It’s fine to arrange things chronologically, but not essential, and the organisation and order may change on different screen sizes in any case. Also remember that people can only view so much on a screen at once. It’s not just about time and convenience – if your folio looks like the digital equivalent of a messy corkboard, art directors may draw negative conclusions about you.
“There certainly is such a thing as too much to say,” says Tomalin. “I don’t have time to sift through thousands of pages of work. It also shows me you can’t self-edit, and that’s a big bugbear of mine.”
Hours 11-12: Set your portfolio free into the world
Now make sure that your contact information is up-to-date and easy to find, and don’t neglect your About page. If you’re pressed for time, use the brief you wrote at the start of the process (you can expand on it later), and add a client list and links to social media channels. Consider your own branding, too.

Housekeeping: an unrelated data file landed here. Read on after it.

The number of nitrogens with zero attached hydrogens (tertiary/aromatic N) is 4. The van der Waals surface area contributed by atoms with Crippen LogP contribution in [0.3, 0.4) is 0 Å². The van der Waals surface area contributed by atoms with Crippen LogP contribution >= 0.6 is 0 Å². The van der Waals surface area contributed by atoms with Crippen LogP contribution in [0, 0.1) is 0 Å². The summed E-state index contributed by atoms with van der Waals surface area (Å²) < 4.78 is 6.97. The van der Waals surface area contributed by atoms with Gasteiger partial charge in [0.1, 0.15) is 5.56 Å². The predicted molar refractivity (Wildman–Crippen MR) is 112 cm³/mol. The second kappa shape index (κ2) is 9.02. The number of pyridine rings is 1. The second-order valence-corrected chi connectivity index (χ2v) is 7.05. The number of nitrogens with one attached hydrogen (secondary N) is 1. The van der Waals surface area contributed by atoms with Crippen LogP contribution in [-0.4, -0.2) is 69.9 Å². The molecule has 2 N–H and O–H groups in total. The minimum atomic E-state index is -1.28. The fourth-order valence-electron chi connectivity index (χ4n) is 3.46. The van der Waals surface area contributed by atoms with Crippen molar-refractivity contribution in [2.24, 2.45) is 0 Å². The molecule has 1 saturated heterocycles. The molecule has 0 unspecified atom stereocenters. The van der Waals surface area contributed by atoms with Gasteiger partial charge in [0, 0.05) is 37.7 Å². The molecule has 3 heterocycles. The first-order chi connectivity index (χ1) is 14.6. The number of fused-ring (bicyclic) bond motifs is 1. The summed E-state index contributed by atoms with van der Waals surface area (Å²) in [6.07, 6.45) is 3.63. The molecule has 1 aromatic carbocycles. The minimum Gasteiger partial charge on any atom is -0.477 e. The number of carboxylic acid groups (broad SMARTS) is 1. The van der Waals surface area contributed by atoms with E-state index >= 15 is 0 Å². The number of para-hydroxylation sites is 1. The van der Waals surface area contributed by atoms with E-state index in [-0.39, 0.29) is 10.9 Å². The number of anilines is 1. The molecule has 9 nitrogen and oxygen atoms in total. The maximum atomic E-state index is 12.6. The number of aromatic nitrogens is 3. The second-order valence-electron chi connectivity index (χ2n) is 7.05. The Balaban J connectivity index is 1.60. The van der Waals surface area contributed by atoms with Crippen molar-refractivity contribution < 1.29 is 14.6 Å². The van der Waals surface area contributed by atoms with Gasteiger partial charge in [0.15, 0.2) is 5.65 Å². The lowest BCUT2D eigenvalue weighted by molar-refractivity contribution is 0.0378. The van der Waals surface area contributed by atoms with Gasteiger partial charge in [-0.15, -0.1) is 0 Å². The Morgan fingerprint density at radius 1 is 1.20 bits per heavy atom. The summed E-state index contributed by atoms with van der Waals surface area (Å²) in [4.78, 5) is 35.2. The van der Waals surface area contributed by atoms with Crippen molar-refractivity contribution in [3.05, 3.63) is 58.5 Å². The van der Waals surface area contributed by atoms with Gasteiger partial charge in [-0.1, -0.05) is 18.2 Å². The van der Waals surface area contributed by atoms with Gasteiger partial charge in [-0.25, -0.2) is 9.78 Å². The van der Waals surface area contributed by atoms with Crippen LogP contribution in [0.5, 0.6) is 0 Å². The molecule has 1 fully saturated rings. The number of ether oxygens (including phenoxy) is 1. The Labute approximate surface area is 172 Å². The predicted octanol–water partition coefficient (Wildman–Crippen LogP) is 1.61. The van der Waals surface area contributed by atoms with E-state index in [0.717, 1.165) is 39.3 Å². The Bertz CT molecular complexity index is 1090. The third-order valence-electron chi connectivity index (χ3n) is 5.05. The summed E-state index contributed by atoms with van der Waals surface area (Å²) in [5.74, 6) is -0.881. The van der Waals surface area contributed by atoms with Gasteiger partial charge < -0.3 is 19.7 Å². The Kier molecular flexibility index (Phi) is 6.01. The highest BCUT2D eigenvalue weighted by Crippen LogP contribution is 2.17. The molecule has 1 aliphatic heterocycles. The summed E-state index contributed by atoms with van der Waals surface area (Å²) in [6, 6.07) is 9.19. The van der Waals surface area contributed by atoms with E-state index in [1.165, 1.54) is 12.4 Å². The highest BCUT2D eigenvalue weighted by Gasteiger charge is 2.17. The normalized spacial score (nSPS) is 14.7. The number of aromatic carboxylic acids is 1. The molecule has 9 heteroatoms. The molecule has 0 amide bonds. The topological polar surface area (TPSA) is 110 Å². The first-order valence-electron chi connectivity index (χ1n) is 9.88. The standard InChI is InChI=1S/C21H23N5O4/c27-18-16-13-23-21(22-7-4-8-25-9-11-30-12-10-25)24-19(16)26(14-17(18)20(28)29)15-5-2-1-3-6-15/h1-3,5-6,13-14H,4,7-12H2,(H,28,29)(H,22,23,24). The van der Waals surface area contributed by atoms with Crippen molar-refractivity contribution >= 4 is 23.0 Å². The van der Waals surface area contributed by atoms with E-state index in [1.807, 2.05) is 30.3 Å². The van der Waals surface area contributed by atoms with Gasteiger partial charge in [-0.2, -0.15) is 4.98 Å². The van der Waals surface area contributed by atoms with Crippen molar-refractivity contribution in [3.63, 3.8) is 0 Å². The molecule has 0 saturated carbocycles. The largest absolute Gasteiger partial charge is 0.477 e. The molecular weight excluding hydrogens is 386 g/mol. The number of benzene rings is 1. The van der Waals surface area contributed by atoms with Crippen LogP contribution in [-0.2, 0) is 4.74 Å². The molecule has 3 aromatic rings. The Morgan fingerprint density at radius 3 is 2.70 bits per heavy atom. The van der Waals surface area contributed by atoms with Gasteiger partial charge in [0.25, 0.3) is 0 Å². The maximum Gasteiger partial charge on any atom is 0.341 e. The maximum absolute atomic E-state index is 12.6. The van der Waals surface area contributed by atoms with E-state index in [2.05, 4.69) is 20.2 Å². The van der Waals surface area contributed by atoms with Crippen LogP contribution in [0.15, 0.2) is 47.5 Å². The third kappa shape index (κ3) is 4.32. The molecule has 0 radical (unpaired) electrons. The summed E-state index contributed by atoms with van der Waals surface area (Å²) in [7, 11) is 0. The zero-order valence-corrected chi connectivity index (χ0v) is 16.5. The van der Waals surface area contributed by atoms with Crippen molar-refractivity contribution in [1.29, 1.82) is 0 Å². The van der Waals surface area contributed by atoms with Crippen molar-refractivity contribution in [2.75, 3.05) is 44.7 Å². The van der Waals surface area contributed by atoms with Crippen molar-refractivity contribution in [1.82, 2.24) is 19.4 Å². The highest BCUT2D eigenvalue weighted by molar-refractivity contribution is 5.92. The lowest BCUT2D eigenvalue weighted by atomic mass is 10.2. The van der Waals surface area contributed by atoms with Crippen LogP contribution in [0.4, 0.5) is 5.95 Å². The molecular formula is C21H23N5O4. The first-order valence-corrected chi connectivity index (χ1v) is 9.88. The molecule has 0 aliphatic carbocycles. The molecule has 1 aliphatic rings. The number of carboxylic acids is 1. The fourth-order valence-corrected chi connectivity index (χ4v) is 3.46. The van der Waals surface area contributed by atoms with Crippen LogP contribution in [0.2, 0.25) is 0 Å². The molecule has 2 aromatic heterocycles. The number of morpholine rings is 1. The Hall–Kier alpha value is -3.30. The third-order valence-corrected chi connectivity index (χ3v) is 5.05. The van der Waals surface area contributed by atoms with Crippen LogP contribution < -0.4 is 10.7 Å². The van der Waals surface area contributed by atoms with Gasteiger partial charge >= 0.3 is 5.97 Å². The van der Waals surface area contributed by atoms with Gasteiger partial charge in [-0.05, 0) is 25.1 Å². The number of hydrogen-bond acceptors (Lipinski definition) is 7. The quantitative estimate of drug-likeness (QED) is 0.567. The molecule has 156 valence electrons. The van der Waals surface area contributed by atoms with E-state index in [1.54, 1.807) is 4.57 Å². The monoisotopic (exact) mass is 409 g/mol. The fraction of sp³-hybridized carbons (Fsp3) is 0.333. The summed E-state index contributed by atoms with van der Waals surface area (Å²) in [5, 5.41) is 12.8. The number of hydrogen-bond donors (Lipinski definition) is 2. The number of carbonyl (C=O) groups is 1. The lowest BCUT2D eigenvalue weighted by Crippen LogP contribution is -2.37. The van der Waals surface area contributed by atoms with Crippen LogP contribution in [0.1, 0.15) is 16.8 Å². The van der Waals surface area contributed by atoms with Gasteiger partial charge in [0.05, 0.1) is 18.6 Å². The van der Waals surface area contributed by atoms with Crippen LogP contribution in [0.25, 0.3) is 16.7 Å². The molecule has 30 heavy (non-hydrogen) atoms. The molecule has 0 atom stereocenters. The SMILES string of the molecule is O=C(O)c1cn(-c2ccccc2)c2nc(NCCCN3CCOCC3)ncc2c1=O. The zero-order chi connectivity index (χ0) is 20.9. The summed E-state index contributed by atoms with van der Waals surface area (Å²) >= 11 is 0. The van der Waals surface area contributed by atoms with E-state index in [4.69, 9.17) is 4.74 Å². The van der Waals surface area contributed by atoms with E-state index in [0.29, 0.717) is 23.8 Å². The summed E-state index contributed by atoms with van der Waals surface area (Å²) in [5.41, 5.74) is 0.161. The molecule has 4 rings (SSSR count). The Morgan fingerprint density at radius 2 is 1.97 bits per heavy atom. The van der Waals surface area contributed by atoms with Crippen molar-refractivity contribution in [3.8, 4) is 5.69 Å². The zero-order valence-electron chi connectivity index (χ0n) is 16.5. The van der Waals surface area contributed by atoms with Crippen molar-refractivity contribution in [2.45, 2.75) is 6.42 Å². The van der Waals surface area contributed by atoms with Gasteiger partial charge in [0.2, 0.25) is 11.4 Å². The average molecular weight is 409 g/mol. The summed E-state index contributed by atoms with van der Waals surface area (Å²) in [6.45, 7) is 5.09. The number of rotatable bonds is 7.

You can make subtle use of your logo and headers without overcrowding the layout or distracting from the visuals. Ensure that every clickable link on your site works correctly. Then check how everything looks on different desktops and mobile devices. “A good portfolio website should look nice on all devices,” emphasises Michal Sycz.
Case studies give visitors a deeper view into your process, so think about adding some when you have more time. For now, though, focus on keeping your site updated with recent work. “One of my irritations is how some agencies present the same work every year,” says Stephen Jenkins, art director for special projects at the Guardian, who’s also worked for Wallpaper* and British vogue.
Of course, no portfolio is ever finished, but now you’ve spruced yours up, you’re back in the game.
Illustrations: Michael Driver
This article first appeared in Computer Arts magazine issue 251. Subscribe now.